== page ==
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Thread: Carry Permit in VA

  1. #1
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    A week before I got my carry permit, the clerk called to ask if I had more than one speeding ticket (I have one for 90/55 in Nov of 2003) and I said no, I didn't. She told me "that's a good thing because if you had two, I couldn't approve your permit".

    Two speeding tickets can kill my carry permit? WTH?

    I now have the permit but I was wondering what the criteria for approval/dissaproval of the carry permit is?

  2. #2
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    Section E of Virginia code 18.2-308 Spells out quite clearly who may and may not obtain a permit. Quoted from what I believe to relevent section about who may be denied permits.

    1. An individual who is ineligible to possess a firearm pursuant to § 18.2-308.1:1, 18.2-308.1:2 or 18.2-308.1:3 or the substantially similar law of any other state or of the United States.

    2. An individual who was ineligible to possess a firearm pursuant to § 18.2-308.1:1 and who was discharged from the custody of the Commissioner pursuant to § 19.2-182.7 less than five years before the date of his application for a concealed handgun permit.

    3. An individual who was ineligible to possess a firearm pursuant to § 18.2-308.1:2 and whose competency or capacity was restored pursuant to § 37.2-1012 less than five years before the date of his application for a concealed handgun permit.

    4. An individual who was ineligible to possess a firearm under § 18.2-308.1:3 and who was released from commitment less than five years before the date of this application for a concealed handgun permit.

    5. An individual who is subject to a restraining order, or to a protective order and prohibited by § 18.2-308.1:4 from purchasing or transporting a firearm.

    6. An individual who is prohibited by § 18.2-308.2 from possessing or transporting a firearm, except that a permit may be obtained in accordance with subsection C of that section.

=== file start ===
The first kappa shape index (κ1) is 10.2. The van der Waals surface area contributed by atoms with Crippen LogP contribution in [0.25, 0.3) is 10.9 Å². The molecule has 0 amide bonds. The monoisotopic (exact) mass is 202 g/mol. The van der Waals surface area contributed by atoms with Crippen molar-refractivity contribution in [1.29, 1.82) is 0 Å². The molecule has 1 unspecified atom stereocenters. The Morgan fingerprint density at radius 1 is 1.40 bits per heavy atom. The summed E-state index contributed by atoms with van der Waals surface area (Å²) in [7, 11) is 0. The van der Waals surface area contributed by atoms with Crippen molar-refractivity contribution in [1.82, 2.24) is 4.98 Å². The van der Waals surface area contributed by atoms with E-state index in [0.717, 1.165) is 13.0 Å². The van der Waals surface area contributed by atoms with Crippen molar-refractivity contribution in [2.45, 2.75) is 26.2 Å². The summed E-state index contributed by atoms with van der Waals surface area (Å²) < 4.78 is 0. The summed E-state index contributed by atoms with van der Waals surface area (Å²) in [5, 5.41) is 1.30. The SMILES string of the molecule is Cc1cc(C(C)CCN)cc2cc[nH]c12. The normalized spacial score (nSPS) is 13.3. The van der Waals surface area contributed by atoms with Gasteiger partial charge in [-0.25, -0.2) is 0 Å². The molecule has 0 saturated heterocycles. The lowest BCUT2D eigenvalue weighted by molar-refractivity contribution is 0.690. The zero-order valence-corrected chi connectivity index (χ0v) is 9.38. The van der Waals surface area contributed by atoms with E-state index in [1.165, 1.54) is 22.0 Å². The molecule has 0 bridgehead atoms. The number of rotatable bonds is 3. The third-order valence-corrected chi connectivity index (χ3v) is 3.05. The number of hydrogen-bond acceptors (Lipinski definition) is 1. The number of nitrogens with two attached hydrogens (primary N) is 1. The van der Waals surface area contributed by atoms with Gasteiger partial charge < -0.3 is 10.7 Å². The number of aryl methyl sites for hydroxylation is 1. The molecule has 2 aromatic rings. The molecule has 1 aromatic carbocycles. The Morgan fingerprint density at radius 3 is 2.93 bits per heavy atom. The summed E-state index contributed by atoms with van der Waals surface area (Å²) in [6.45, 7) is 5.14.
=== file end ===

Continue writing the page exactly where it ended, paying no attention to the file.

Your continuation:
7. An individual who has been convicted of two or more misdemeanors within the five-year period immediately preceding the application, if one of the misdemeanors was a Class 1 misdemeanor, but the judge shall have the discretion to deny a permit for two or more misdemeanors that are not Class 1. Traffic infractions and misdemeanors set forth in Title 46.2 shall not be considered for purposes of this disqualification.

    8. An individual who is addicted to, or is an unlawful user or distributor of, marijuana or any controlled substance.

    9. An individual who has been convicted of a violation of § 18.2-266 or a substantially similar local ordinance or of public drunkenness within the three-year period immediately preceding the application, or who is a habitual drunkard as determined pursuant to § 4.1-333.

    10. An alien other than an alien lawfully admitted for permanent residence in the United States.

    11. An individual who has been discharged from the Armed Forces of the United States under dishonorable conditions.

    12. An individual who is a fugitive from justice.

    13. An individual who the court finds, by a preponderance of the evidence, based on specific acts by the applicant, is likely to use a weapon unlawfully or negligently to endanger others. The sheriff, chief of police, or attorney for the Commonwealth may submit to the court a sworn written statement indicating that, in the opinion of such sheriff, chief of police, or attorney for the Commonwealth, based upon a disqualifying conviction or upon the specific acts set forth in the statement, the applicant is likely to use a weapon unlawfully or negligently to endanger others. The statement of the sheriff, chief of police, or the attorney for the Commonwealth shall be based upon personal knowledge of such individual or of a deputy sheriff, police officer, or assistant attorney for the Commonwealth of the specific acts, or upon a written statement made under oath before a notary public of a competent person having personal knowledge of the specific acts.